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CATS OUT OF THE BAG: HUIZENGA STOCK STRATEGY MAKES WAVES
Published March 25, 1998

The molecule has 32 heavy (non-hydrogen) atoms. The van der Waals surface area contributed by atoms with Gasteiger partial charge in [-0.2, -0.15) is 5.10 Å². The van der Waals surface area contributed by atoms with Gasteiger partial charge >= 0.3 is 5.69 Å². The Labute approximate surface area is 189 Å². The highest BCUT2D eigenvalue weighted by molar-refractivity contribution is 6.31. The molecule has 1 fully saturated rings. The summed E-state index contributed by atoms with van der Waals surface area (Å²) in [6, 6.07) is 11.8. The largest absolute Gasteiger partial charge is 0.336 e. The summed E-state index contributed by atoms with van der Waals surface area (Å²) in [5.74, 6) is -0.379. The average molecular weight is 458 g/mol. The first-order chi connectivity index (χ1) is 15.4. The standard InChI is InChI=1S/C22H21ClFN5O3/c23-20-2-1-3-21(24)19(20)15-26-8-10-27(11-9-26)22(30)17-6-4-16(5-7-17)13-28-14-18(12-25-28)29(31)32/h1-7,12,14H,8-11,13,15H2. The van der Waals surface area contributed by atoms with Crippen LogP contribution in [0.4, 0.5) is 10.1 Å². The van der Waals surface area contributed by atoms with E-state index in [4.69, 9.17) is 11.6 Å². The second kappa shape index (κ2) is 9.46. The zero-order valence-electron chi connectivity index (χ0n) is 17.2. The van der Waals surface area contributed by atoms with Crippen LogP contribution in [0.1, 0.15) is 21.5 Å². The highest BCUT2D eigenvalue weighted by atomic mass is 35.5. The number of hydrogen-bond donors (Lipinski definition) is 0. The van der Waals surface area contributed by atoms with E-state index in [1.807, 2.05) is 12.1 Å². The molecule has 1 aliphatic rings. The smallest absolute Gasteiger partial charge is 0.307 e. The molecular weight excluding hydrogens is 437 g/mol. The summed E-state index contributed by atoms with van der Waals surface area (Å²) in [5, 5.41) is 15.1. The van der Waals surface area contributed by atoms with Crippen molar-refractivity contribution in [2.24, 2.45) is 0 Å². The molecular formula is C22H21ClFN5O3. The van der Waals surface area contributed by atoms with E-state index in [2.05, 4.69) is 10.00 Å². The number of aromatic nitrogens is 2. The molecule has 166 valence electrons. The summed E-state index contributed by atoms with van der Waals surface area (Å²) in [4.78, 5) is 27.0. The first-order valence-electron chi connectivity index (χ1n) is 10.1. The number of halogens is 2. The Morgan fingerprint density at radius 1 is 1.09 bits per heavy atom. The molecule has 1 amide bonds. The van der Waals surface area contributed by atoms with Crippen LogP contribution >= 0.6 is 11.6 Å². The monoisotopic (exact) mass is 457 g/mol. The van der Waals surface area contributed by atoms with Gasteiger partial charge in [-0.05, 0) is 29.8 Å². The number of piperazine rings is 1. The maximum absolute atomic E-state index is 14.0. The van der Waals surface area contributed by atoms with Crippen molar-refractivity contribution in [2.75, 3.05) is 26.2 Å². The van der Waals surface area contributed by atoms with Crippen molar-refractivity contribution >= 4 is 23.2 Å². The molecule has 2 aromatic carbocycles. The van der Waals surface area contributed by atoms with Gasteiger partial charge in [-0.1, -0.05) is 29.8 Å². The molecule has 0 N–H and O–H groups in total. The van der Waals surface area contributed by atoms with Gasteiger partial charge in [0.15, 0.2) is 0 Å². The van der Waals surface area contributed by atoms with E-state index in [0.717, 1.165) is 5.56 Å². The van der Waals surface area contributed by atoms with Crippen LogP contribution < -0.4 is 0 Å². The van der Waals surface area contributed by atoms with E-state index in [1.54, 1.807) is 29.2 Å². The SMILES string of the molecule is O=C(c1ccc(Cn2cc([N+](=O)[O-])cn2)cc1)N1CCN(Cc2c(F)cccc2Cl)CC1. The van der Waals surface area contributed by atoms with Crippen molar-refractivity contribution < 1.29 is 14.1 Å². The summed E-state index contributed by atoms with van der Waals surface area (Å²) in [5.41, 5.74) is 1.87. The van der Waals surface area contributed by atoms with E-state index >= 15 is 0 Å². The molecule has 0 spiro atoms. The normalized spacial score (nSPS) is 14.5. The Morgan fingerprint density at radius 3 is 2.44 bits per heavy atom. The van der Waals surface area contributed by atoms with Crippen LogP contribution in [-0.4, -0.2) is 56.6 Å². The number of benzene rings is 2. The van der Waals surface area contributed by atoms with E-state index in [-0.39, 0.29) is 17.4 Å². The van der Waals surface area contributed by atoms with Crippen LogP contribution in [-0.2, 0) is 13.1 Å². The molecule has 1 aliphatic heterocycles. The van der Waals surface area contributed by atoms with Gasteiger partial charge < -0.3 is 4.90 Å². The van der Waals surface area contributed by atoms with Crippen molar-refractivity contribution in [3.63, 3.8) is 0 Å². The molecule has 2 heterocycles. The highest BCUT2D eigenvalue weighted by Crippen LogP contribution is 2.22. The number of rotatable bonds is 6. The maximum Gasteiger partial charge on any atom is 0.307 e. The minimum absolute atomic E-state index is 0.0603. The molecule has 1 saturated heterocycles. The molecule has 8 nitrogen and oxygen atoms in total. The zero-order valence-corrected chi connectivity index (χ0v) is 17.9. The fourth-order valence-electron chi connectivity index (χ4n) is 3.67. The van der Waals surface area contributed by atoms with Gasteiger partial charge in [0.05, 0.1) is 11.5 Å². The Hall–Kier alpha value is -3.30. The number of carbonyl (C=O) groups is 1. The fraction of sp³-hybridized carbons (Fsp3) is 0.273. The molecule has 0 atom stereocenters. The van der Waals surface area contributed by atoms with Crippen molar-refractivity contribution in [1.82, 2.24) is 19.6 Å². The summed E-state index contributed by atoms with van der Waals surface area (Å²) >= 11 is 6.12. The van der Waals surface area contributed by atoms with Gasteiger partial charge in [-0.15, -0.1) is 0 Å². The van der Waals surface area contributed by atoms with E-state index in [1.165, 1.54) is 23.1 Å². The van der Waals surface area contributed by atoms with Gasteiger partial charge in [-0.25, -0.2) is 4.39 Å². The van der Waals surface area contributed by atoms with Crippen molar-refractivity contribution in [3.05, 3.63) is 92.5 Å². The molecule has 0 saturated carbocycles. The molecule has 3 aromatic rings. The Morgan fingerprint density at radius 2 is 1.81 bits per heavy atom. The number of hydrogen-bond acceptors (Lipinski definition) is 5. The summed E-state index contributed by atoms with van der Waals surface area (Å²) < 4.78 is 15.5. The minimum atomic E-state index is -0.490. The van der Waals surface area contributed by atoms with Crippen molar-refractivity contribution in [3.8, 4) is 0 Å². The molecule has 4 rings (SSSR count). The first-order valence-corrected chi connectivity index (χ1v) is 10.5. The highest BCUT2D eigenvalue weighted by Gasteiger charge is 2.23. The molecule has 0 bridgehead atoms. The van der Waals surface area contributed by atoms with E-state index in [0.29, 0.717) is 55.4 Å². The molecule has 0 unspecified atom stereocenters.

After Panthers Owner Wayne Huizenga took his team public in November '96, his "first move" was the acquisition of two resort hotels owned partly by Huizenga and other team officials, "a move that enriched Huizenga, his friends and others who have invested with him," according to Edward Wyatt of the N.Y. TIMES. The floatation "has all worked out grandly for Huizenga, whose original investment in Florida Panthers Holdings has nearly tripled in value" to $150M. Initial investors "have done well, but many of those who bought subsequently have, at best, broken even," and some "profitable investors who got in early have expressed outrage, believing that Huizenga and his friends profited improperly. Three class-action lawsuits seeking damages have been filed by shareholders" (N.Y. TIMES, 3/25). WAYNE'S WORLD: Wyatt reports that the initial resort deals, "unrelated to the hockey club, sent the price of Panther stock soaring. But despite the sharp increase, the company did not adjust the number of shares it had offered to exchange for the resorts before the deal closed." By "ignoring a common practice when acquisitions are paid for with shares of stock, the company ended up paying" $225M for the two resorts, three times the original price. Wyatt adds that despite the teams' losses, the market value of FL Panthers Holdings "has increased sixfold" since the company went public. Profits from the hockey and arena-management operations, which now account for only about 10% of the company, "will be a blip on the company's financial screen." Wyatt: "For Huizenga, little about Florida Panthers Holdings has to do with hockey" (N.Y. TIMES, 3/25).